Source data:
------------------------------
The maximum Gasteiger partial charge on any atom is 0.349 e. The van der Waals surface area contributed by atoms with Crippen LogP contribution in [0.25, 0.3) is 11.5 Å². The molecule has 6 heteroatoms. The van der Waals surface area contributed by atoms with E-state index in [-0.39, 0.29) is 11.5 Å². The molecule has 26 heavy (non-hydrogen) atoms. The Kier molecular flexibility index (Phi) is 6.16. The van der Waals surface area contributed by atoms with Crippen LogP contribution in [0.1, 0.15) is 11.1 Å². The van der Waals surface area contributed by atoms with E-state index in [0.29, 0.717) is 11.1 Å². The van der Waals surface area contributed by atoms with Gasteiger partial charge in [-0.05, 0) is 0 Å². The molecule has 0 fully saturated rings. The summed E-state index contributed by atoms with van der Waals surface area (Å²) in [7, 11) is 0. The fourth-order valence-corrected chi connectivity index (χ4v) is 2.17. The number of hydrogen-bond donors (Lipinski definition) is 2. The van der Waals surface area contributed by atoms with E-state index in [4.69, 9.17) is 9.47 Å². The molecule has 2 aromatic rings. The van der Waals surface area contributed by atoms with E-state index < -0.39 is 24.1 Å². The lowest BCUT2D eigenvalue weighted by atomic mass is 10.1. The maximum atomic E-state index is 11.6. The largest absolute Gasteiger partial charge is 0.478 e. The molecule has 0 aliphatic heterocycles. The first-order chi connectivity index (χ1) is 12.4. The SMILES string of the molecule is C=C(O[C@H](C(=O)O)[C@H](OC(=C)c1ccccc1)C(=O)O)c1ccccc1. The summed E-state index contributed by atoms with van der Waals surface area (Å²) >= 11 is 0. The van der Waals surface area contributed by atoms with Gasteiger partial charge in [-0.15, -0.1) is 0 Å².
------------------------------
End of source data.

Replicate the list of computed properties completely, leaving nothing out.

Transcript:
The maximum Gasteiger partial charge on any atom is 0.349 e. The van der Waals surface area contributed by atoms with Crippen LogP contribution in [0.25, 0.3) is 11.5 Å². The molecule has 6 heteroatoms. The van der Waals surface area contributed by atoms with E-state index in [-0.39, 0.29) is 11.5 Å². The molecule has 26 heavy (non-hydrogen) atoms. The Kier molecular flexibility index (Phi) is 6.16. The van der Waals surface area contributed by atoms with Crippen LogP contribution in [0.1, 0.15) is 11.1 Å². The van der Waals surface area contributed by atoms with E-state index in [0.29, 0.717) is 11.1 Å². The van der Waals surface area contributed by atoms with Gasteiger partial charge in [-0.05, 0) is 0 Å². The molecule has 0 fully saturated rings. The summed E-state index contributed by atoms with van der Waals surface area (Å²) in [7, 11) is 0. The fourth-order valence-corrected chi connectivity index (χ4v) is 2.17. The number of hydrogen-bond donors (Lipinski definition) is 2. The van der Waals surface area contributed by atoms with E-state index in [4.69, 9.17) is 9.47 Å². The molecule has 2 aromatic rings. The van der Waals surface area contributed by atoms with E-state index < -0.39 is 24.1 Å². The lowest BCUT2D eigenvalue weighted by atomic mass is 10.1. The maximum atomic E-state index is 11.6. The largest absolute Gasteiger partial charge is 0.478 e. The molecule has 0 aliphatic heterocycles. The first-order chi connectivity index (χ1) is 12.4. The SMILES string of the molecule is C=C(O[C@H](C(=O)O)[C@H](OC(=C)c1ccccc1)C(=O)O)c1ccccc1. The summed E-state index contributed by atoms with van der Waals surface area (Å²) >= 11 is 0. The van der Waals surface area contributed by atoms with Gasteiger partial charge in [-0.15, -0.1) is 0 Å².